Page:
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Preemptive use of gabapentin significantly decreases postoperative pain and rescue analgesic requirements in laparoscopic cholecystectomy.
Can J Anaesth. 2004 Apr; 51(4):358-63.CJ

Abstract

PURPOSE

To evaluate the comparative preemptive effects of gabapentin and tramadol on postoperative pain and fentanyl requirement in laparoscopic cholecystectomy.

METHODS

Four hundred fifty-nine ASA I and II patients were randomly assigned to receive 300 mg gabapentin, 100 mg tramadol or placebo in a double-blind manner two hours before laparoscopic cholecystectomy under general anesthesia. Postoperatively, patients' pain scores were recorded on a visual analogue scale every two hours for the initial 12 hr and thereafter every three hours for the next 12 hr. Patients received fentanyl 2 micro g*kg(-1) intravenously on demand. The total fentanyl consumption for each patient was recorded.

RESULTS

Patients in the gabapentin group had significantly lower pain scores at all time intervals (2.65 +/- 3.00, 1.99 +/- 1.48, 1.40 +/- 0.95, 0.65 +/- 0.61) in comparison to tramadol (2.97 +/- 2.35, 2.37 +/- 1.45, 1.89 +/- 1.16, 0.87 +/- 0.50) and placebo (5.53 +/- 2.22, 3.33 +/- 1.37, 2.41 +/- 1.19, 1.19 +/- 0.56). Significantly less fentanyl was consumed in the gabapentin group (221.16 +/- 52.39 micro g) than in the tramadol (269.60 +/- 44.17 micro g) and placebo groups (355.86 +/- 42.04 micro g; P < 0.05). Sedation (33.98%), nausea/retching/vomiting (24.8%) were the commonest side effects in the gabapentin group whereas respiratory depression (3.9%) was the commonest in the tramadol group and vertigo (7.8%) in the placebo group.

CONCLUSION

Preemptive use of gabapentin significantly decreases postoperative pain and rescue analgesic requirement in laparoscopic cholecystectomy.

Authors+Show Affiliations

Department of Anaesthesiology and Biostatistics, Sanjay Gandhi Postgraduate Institute of Medical Sciences, Lucknow, India. ckpandy@sgpgi.ac.inNo affiliation info availableNo affiliation info availableNo affiliation info availableNo affiliation info availableNo affiliation info available

Pub Type(s)

Clinical Trial
Comparative Study
Journal Article
Randomized Controlled Trial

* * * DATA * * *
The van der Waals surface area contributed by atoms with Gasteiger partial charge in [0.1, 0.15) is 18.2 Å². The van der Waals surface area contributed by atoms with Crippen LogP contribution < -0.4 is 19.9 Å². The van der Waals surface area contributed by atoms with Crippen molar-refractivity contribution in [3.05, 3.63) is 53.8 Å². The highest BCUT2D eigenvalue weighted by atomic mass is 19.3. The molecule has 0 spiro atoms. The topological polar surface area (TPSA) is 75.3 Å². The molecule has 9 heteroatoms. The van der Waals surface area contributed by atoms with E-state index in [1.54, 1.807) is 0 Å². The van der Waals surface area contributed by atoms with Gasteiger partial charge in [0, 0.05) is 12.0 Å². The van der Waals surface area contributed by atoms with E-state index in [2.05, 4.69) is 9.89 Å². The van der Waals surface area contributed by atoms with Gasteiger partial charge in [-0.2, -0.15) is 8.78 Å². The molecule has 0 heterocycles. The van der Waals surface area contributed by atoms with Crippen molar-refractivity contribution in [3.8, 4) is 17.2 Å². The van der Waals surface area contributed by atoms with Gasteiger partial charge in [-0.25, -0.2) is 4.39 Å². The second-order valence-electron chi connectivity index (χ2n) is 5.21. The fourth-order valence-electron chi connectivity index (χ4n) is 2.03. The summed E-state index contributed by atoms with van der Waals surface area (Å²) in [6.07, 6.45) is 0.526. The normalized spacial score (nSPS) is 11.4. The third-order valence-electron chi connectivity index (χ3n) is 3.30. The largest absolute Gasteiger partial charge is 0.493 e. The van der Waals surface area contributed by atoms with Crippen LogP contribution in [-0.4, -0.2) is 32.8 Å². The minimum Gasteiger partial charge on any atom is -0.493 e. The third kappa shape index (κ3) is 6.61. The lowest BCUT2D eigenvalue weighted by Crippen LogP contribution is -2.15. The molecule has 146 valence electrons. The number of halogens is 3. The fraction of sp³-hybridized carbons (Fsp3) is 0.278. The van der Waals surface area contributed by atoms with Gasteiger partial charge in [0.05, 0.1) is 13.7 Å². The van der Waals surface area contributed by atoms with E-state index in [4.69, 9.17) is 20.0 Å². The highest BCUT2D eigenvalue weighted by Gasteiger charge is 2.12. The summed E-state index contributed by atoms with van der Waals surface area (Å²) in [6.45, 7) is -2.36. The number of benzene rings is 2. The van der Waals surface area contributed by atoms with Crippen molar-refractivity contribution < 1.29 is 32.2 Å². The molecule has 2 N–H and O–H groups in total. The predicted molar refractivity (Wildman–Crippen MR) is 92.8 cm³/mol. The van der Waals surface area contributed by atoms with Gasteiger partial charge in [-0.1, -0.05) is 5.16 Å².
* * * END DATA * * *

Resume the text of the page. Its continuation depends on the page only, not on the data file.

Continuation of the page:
Language

eng

PubMed ID

15064265

Citation

Pandey, Chandra Kant, et al. "Preemptive Use of Gabapentin Significantly Decreases Postoperative Pain and Rescue Analgesic Requirements in Laparoscopic Cholecystectomy." Canadian Journal of Anaesthesia = Journal Canadien D'anesthesie, vol. 51, no. 4, 2004, pp. 358-63.
Pandey CK, Priye S, Singh S, et al. Preemptive use of gabapentin significantly decreases postoperative pain and rescue analgesic requirements in laparoscopic cholecystectomy. Can J Anaesth. 2004;51(4):358-63.
Pandey, C. K., Priye, S., Singh, S., Singh, U., Singh, R. B., & Singh, P. K. (2004). Preemptive use of gabapentin significantly decreases postoperative pain and rescue analgesic requirements in laparoscopic cholecystectomy. Canadian Journal of Anaesthesia = Journal Canadien D'anesthesie, 51(4), 358-63.
Pandey CK, et al. Preemptive Use of Gabapentin Significantly Decreases Postoperative Pain and Rescue Analgesic Requirements in Laparoscopic Cholecystectomy. Can J Anaesth. 2004;51(4):358-63. PubMed PMID: 15064265.
* Article titles in AMA citation format should be in sentence-case
TY - JOUR T1 - Preemptive use of gabapentin significantly decreases postoperative pain and rescue analgesic requirements in laparoscopic cholecystectomy. AU - Pandey,Chandra Kant, AU - Priye,Shio, AU - Singh,Surendra, AU - Singh,Uttam, AU - Singh,Ram Badan, AU - Singh,Prabhat Kumar, PY - 2004/4/6/pubmed PY - 2004/10/8/medline PY - 2004/4/6/entrez SP - 358 EP - 63 JF - Canadian journal of anaesthesia = Journal canadien d'anesthesie JO - Can J Anaesth VL - 51 IS - 4 N2 - PURPOSE: To evaluate the comparative preemptive effects of gabapentin and tramadol on postoperative pain and fentanyl requirement in laparoscopic cholecystectomy. METHODS: Four hundred fifty-nine ASA I and II patients were randomly assigned to receive 300 mg gabapentin, 100 mg tramadol or placebo in a double-blind manner two hours before laparoscopic cholecystectomy under general anesthesia. Postoperatively, patients' pain scores were recorded on a visual analogue scale every two hours for the initial 12 hr and thereafter every three hours for the next 12 hr. Patients received fentanyl 2 micro g*kg(-1) intravenously on demand. The total fentanyl consumption for each patient was recorded. RESULTS: Patients in the gabapentin group had significantly lower pain scores at all time intervals (2.65 +/- 3.00, 1.99 +/- 1.48, 1.40 +/- 0.95, 0.65 +/- 0.61) in comparison to tramadol (2.97 +/- 2.35, 2.37 +/- 1.45, 1.89 +/- 1.16, 0.87 +/- 0.50) and placebo (5.53 +/- 2.22, 3.33 +/- 1.37, 2.41 +/- 1.19, 1.19 +/- 0.56). Significantly less fentanyl was consumed in the gabapentin group (221.16 +/- 52.39 micro g) than in the tramadol (269.60 +/- 44.17 micro g) and placebo groups (355.86 +/- 42.04 micro g; P < 0.05). Sedation (33.98%), nausea/retching/vomiting (24.8%) were the commonest side effects in the gabapentin group whereas respiratory depression (3.9%) was the commonest in the tramadol group and vertigo (7.8%) in the placebo group. CONCLUSION: Preemptive use of gabapentin significantly decreases postoperative pain and rescue analgesic requirement in laparoscopic cholecystectomy. SN - 0832-610X UR - https://www.unboundmedicine.com/medline/citation/15064265/Preemptive_use_of_gabapentin_significantly_decreases_postoperative_pain_and_rescue_analgesic_requirements_in_laparoscopic_cholecystectomy_ L2 - https://doi.org/10.1007/BF03018240 DB - PRIME DP - Unbound Medicine ER -